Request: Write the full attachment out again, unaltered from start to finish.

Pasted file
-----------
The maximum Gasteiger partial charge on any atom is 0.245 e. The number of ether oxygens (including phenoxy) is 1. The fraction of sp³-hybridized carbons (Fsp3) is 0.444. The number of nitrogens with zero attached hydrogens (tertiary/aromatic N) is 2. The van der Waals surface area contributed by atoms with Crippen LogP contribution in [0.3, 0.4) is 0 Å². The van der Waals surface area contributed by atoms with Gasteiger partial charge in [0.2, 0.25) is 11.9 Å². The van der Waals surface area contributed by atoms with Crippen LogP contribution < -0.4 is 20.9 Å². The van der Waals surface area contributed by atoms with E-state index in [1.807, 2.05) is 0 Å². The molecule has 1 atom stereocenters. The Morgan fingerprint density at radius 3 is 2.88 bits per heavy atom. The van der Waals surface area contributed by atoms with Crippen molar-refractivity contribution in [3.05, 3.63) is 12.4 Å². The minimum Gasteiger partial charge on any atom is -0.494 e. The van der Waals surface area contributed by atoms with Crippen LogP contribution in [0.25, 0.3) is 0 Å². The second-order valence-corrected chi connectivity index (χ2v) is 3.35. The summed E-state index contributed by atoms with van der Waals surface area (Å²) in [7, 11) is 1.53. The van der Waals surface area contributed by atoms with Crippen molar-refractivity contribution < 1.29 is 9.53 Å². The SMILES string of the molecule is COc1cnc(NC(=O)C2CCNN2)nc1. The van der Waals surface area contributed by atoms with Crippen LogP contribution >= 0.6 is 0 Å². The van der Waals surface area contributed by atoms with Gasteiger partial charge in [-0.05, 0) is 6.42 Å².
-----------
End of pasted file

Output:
The maximum Gasteiger partial charge on any atom is 0.245 e. The number of ether oxygens (including phenoxy) is 1. The fraction of sp³-hybridized carbons (Fsp3) is 0.444. The number of nitrogens with zero attached hydrogens (tertiary/aromatic N) is 2. The van der Waals surface area contributed by atoms with Crippen LogP contribution in [0.3, 0.4) is 0 Å². The van der Waals surface area contributed by atoms with Gasteiger partial charge in [0.2, 0.25) is 11.9 Å². The van der Waals surface area contributed by atoms with Crippen LogP contribution < -0.4 is 20.9 Å². The van der Waals surface area contributed by atoms with E-state index in [1.807, 2.05) is 0 Å². The molecule has 1 atom stereocenters. The Morgan fingerprint density at radius 3 is 2.88 bits per heavy atom. The van der Waals surface area contributed by atoms with Crippen molar-refractivity contribution in [3.05, 3.63) is 12.4 Å². The minimum Gasteiger partial charge on any atom is -0.494 e. The van der Waals surface area contributed by atoms with Crippen LogP contribution in [0.25, 0.3) is 0 Å². The second-order valence-corrected chi connectivity index (χ2v) is 3.35. The summed E-state index contributed by atoms with van der Waals surface area (Å²) in [7, 11) is 1.53. The van der Waals surface area contributed by atoms with Crippen molar-refractivity contribution < 1.29 is 9.53 Å². The SMILES string of the molecule is COc1cnc(NC(=O)C2CCNN2)nc1. The van der Waals surface area contributed by atoms with Crippen LogP contribution >= 0.6 is 0 Å². The van der Waals surface area contributed by atoms with Gasteiger partial charge in [-0.05, 0) is 6.42 Å².